Throwing some nails in the path of archrival Oracle, Red Hat has rolled out a community migration program designed to entice users over to its open source-based servers.
In tandem with the migration program, Red Hat also outlined an open source project focused on creating tools to help corporate users get off Oracle platforms as well as off BEA's WebLogic (owned by Oracle) and IBM's WebSphere for JBoss.
The goal of the JBoss Migration Assistance (Mass) program, which Red Hat officials hope will see its first tangible results in a couple of months, is to deliver tools to smoothly migrate that code which is different in individual servers.
The hope of Red Hat is that the program and tools will give Oracle business users who find licenses to Oracle's products and services too rich for their blood a reason to switch. The new program and tools have given some administrators pause.
"I know my budget, and I suspect those of a lot of other companies will be under such pressure for the rest of this year, [and] I think a program like this will give us a reason to examine our database options," said John Henderson, a database administrator with a large Chicago-based financial company.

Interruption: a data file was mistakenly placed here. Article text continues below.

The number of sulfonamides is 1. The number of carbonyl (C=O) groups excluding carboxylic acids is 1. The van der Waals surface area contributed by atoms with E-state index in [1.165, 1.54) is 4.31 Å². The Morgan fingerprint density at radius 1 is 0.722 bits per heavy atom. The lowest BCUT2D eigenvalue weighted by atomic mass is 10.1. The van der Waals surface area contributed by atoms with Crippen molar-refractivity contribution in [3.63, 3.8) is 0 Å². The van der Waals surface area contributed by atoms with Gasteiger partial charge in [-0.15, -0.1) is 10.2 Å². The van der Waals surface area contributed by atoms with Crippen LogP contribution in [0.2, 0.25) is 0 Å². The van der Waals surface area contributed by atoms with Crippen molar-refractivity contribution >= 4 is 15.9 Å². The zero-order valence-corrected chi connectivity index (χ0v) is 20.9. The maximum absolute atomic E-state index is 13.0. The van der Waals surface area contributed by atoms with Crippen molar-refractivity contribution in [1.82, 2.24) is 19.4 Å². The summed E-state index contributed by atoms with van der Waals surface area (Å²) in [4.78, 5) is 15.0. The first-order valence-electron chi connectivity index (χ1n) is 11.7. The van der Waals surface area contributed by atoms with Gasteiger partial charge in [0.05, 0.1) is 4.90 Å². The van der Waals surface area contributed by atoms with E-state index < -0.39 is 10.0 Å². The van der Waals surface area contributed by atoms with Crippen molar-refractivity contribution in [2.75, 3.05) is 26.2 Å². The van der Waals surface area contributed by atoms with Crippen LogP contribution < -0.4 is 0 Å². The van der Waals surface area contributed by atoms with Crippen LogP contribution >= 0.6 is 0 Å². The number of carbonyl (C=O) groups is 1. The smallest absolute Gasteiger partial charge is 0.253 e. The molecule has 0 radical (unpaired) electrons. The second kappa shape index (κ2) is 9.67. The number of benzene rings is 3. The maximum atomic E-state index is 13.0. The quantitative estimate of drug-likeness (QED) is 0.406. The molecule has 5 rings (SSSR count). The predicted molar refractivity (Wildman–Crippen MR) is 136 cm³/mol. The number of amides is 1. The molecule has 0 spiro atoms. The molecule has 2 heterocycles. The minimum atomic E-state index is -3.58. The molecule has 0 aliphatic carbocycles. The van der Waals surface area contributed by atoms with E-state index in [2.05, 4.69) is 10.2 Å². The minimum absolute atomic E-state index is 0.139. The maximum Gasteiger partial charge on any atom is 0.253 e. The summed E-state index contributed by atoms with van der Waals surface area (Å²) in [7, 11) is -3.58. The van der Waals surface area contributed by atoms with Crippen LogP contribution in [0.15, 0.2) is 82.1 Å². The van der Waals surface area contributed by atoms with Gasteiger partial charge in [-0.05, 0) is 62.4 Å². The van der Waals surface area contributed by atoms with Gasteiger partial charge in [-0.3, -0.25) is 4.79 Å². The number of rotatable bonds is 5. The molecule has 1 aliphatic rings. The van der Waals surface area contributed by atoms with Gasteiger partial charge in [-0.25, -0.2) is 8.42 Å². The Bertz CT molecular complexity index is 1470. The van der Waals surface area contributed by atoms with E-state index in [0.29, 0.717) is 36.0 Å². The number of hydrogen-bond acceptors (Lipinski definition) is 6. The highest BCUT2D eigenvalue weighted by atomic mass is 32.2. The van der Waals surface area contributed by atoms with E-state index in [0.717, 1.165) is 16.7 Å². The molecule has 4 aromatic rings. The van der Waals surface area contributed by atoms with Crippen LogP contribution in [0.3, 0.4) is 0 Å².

What gives Red Hat's program a fighting chance is Oracle's reluctance to compromise very much on its pricing models, particularly in the midst of the current economic crunch.
Further increasing the program's chance of success is the momentum JBoss appears to be gaining in some markets. Red Hat officials said JBoss is moving closer to the heart of some companies' strategies. They said recently that Red Hat's version of Linux is pushing the doors of corporate IT shops wider, allowing JBoss to gain more acceptance.
If Red Hat can successfully tear away hunks of Oracle's market share in its bread-and-butter middleware market, some believe it would set the stage for significant growth in Red Hat's overall revenue.
"This program [Mass], if it takes off, could get a lot more people interested in switching over to a more heavily flavored Linux-based environment -- at least at the departmental level," Henderson said.